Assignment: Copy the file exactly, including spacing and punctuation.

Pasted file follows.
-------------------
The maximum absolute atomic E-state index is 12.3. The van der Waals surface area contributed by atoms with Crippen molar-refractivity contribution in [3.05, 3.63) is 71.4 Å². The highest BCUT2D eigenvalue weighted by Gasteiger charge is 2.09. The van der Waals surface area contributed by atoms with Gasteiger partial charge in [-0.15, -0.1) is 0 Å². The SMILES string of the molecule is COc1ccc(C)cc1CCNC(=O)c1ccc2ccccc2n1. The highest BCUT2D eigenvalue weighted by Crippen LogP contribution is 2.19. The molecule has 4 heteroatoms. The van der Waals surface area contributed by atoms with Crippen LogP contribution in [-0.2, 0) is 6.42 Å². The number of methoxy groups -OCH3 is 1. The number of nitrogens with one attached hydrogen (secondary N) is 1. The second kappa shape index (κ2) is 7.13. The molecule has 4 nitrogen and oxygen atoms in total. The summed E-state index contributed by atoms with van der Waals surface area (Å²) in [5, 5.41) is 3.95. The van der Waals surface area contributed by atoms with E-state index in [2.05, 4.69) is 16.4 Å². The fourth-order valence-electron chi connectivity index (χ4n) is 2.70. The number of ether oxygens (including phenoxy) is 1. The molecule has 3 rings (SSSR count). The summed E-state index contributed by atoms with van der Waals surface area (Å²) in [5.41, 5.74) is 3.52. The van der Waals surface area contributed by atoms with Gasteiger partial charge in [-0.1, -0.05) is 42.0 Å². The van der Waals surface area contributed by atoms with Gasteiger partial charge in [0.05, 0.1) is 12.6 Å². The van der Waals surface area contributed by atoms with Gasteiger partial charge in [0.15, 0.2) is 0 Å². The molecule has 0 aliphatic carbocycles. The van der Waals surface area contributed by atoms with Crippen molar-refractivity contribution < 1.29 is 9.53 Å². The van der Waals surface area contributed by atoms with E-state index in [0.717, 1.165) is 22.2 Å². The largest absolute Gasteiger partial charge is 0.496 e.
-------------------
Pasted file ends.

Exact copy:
The maximum absolute atomic E-state index is 12.3. The van der Waals surface area contributed by atoms with Crippen molar-refractivity contribution in [3.05, 3.63) is 71.4 Å². The highest BCUT2D eigenvalue weighted by Gasteiger charge is 2.09. The van der Waals surface area contributed by atoms with Gasteiger partial charge in [-0.15, -0.1) is 0 Å². The SMILES string of the molecule is COc1ccc(C)cc1CCNC(=O)c1ccc2ccccc2n1. The highest BCUT2D eigenvalue weighted by Crippen LogP contribution is 2.19. The molecule has 4 heteroatoms. The van der Waals surface area contributed by atoms with Crippen LogP contribution in [-0.2, 0) is 6.42 Å². The number of methoxy groups -OCH3 is 1. The number of nitrogens with one attached hydrogen (secondary N) is 1. The second kappa shape index (κ2) is 7.13. The molecule has 4 nitrogen and oxygen atoms in total. The summed E-state index contributed by atoms with van der Waals surface area (Å²) in [5, 5.41) is 3.95. The van der Waals surface area contributed by atoms with E-state index in [2.05, 4.69) is 16.4 Å². The fourth-order valence-electron chi connectivity index (χ4n) is 2.70. The number of ether oxygens (including phenoxy) is 1. The molecule has 3 rings (SSSR count). The summed E-state index contributed by atoms with van der Waals surface area (Å²) in [5.41, 5.74) is 3.52. The van der Waals surface area contributed by atoms with Gasteiger partial charge in [-0.1, -0.05) is 42.0 Å². The van der Waals surface area contributed by atoms with Gasteiger partial charge in [0.05, 0.1) is 12.6 Å². The van der Waals surface area contributed by atoms with Gasteiger partial charge in [0.15, 0.2) is 0 Å². The molecule has 0 aliphatic carbocycles. The van der Waals surface area contributed by atoms with Crippen molar-refractivity contribution < 1.29 is 9.53 Å². The van der Waals surface area contributed by atoms with E-state index in [0.717, 1.165) is 22.2 Å². The largest absolute Gasteiger partial charge is 0.496 e.